John 10:30 I and my Father are one. (KJV) There is something sarcastic, and very heartbreaking, about the religious leaders giving so much lip service to the Father while rejecting the One Whom He sent: Mark 9:37 Whosoever shall receive one of such children in my name, receiveth me: and whosoever shall receive me, receiveth not me, but him that sent me. (KJV) . . . IF you receive the Son, you are also receiving the Father . . . BUT, IF you reject the Son, you are also rejecting the Father. My friend, the Father and the Son are inseparable! They are SO closely identified with each other, that you CANNOT have One without the Other! The religious leaders in Jerusalem claimed to be faithful to the Father, BUT they completely refused to receive the Son. The Messiah took His unity with the Father to another level when He stated, “I and My Father are one.” There are some liberal commentators that say that the Lord Jesus was just saying here that He and the Father were one in purpose, that they are unified in some mysterious sense simply because they have common goals. These opponents would strongly deny that the “oneness” of Father and Son implies that the Son was in any way God. But, the evidence leads in a much different direction. In the Hebrew, for instance, the word for “one” in John 10:30 is echad which usually describes a complex unity, in contrast with a simple or singular unity. It’s the same word Moses used in: Deut. 6:4 Hear, O Israel: The LORD our God is one LORD: (KJV) This verse in Deuteronomy, known as the Shema, is considered the awe-inspiring, defining statement of Judaism. It is part of the worship service and observant Jewish men recite it at least twice every day. My dear friend, the point is crystal clear! You CANNOT reject the Son without also rejecting the Father . . . the God of Abraham, Isaac, and Jacob. This was the case 2,000 years ago when Messiah addressed the Judean religious leaders . . . and it is still true today!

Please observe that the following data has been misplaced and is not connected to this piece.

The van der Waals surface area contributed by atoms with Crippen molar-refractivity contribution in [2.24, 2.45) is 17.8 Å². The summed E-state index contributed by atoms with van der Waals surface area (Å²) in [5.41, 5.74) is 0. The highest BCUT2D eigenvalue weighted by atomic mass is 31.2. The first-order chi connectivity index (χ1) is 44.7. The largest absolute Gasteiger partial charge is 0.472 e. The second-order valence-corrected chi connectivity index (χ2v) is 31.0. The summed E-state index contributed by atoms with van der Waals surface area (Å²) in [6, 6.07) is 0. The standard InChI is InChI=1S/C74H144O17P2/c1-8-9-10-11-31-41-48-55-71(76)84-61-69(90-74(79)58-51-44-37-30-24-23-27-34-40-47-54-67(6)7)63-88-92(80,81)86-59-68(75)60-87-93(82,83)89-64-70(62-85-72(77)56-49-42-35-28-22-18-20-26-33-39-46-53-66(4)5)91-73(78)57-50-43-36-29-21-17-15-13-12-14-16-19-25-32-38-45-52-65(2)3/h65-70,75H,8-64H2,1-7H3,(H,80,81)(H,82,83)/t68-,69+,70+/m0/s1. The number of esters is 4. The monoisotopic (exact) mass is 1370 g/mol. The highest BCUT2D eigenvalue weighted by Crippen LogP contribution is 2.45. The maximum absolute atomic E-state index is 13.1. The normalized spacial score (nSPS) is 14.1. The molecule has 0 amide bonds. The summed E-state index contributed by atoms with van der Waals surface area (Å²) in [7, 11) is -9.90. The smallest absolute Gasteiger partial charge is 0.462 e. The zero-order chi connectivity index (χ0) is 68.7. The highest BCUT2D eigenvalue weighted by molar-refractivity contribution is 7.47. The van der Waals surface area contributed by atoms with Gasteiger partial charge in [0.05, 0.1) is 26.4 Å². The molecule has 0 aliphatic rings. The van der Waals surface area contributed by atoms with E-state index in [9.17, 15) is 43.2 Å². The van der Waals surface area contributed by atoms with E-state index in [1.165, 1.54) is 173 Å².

The Believer’s Two-Fold Security

John 10:28-29 And I give unto them eternal life; and they shall never perish, neither shall any man pluck them out of my hand. 29 My Father, which gave them me, is greater than all; and no man is able to pluck them out of my Father's hand. (KJV) . . . The Lord Jesus tells us here that He “gives” us eternal life . . . this meaning that salvation is a GIFT instead of something that we earn by our good works. A “gift” is a present that does NOT require payment. The Apostle Paul said: Romans 6:23 For the wages of sin is death; but the gift of God is eternal life through Jesus Christ our Lord. (KJV) . . . IF we have received the gift of eternal life, the Lord said we shall “never perish.” That means exactly what it says . . . we shall never perish! The only “work” that we can do to obtain salvation is to BELIEVE! John 6:29 Jesus answered and said unto them, This is the work of God, that ye believe on him whom he hath sent. (KJV) . . . We are saved by the grace of God when we believe in faith! Eph. 2:8-9 For by grace are ye saved through faith; and that not of yourselves: it is the gift of God: 9 Not of works, lest any man should boast. (KJV) . . . Can you imagine all the bragging there would be IF we were saved by works that we did?

When we believe God (1 Jn.5:10-13) and accept Christ Jesus as our Saviour and Lord (Jn.3:15-16), we are baptized with the Holy Spirit (1 Cor.12:13). Since our God knows all things, the Holy Spirit will not be given to anyone who is not sincere in their repentance and acceptance of Christ. It is my humble opinion that when we are truly saved, we are gifted with the Holy Spirit, Who comes to dwell within us. Holy Spirit, indwelling believers: (Jn.14:16-17,23; Rom.5:5; 8:9; 1 Cor.2:12; 3:16; 6:19; 12:27; 14:25; 2 Cor.6:16; Gal.4:6; Eph.2:22; 4:6; Phil.2:13; 2 Tim.1:14; 1 Pet.1:11; 1 Jn.2:27; 4:12).
Once we are born again into the family of God (Jn.1:12-13; 3:3-8), we are 100% secure in our relationship with the Lord Jesus and with the Father. It is not conceited for us to say that we are God’s children, any more than it is conceited for one of my children to say he or she is my child. No matter what they do or how they conduct themselves, they will always be my children. Our security as believers depends on two Hands: the Father’s and the Son’s. First, the Son holds us safely in Hi s own Hand . . . and the Father also holds us firmly in His Hand! We are lovingly secured and protected by TWO sets of Almighty Hands!